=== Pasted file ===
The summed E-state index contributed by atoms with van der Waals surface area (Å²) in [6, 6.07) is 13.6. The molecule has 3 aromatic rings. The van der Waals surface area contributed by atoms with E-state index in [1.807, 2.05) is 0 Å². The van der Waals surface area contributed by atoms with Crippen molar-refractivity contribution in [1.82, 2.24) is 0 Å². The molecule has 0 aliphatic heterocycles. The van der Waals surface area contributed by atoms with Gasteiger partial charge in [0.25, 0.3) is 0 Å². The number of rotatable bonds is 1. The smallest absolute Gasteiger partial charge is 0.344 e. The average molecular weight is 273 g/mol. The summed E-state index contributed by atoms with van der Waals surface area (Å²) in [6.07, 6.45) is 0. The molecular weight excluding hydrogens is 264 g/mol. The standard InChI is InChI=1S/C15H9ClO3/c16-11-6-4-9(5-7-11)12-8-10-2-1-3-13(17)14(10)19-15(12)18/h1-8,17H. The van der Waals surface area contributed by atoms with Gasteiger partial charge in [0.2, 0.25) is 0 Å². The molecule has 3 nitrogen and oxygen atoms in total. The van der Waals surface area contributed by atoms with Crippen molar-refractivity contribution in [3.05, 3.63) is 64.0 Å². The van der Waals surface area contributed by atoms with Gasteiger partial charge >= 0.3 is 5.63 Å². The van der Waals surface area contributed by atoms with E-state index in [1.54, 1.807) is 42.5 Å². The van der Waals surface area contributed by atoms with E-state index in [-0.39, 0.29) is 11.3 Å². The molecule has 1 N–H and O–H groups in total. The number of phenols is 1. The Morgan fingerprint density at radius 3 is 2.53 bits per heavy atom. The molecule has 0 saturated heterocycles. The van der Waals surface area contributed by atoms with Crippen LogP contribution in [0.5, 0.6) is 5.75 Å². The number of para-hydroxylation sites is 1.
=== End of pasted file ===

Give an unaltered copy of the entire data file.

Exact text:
The summed E-state index contributed by atoms with van der Waals surface area (Å²) in [6, 6.07) is 13.6. The molecule has 3 aromatic rings. The van der Waals surface area contributed by atoms with E-state index in [1.807, 2.05) is 0 Å². The van der Waals surface area contributed by atoms with Crippen molar-refractivity contribution in [1.82, 2.24) is 0 Å². The molecule has 0 aliphatic heterocycles. The van der Waals surface area contributed by atoms with Gasteiger partial charge in [0.25, 0.3) is 0 Å². The number of rotatable bonds is 1. The smallest absolute Gasteiger partial charge is 0.344 e. The average molecular weight is 273 g/mol. The summed E-state index contributed by atoms with van der Waals surface area (Å²) in [6.07, 6.45) is 0. The molecular weight excluding hydrogens is 264 g/mol. The standard InChI is InChI=1S/C15H9ClO3/c16-11-6-4-9(5-7-11)12-8-10-2-1-3-13(17)14(10)19-15(12)18/h1-8,17H. The van der Waals surface area contributed by atoms with Gasteiger partial charge in [0.2, 0.25) is 0 Å². The molecule has 3 nitrogen and oxygen atoms in total. The van der Waals surface area contributed by atoms with Crippen molar-refractivity contribution in [3.05, 3.63) is 64.0 Å². The van der Waals surface area contributed by atoms with Gasteiger partial charge >= 0.3 is 5.63 Å². The van der Waals surface area contributed by atoms with E-state index in [1.54, 1.807) is 42.5 Å². The van der Waals surface area contributed by atoms with E-state index in [-0.39, 0.29) is 11.3 Å². The molecule has 1 N–H and O–H groups in total. The number of phenols is 1. The Morgan fingerprint density at radius 3 is 2.53 bits per heavy atom. The molecule has 0 saturated heterocycles. The van der Waals surface area contributed by atoms with Crippen LogP contribution in [0.5, 0.6) is 5.75 Å². The number of para-hydroxylation sites is 1.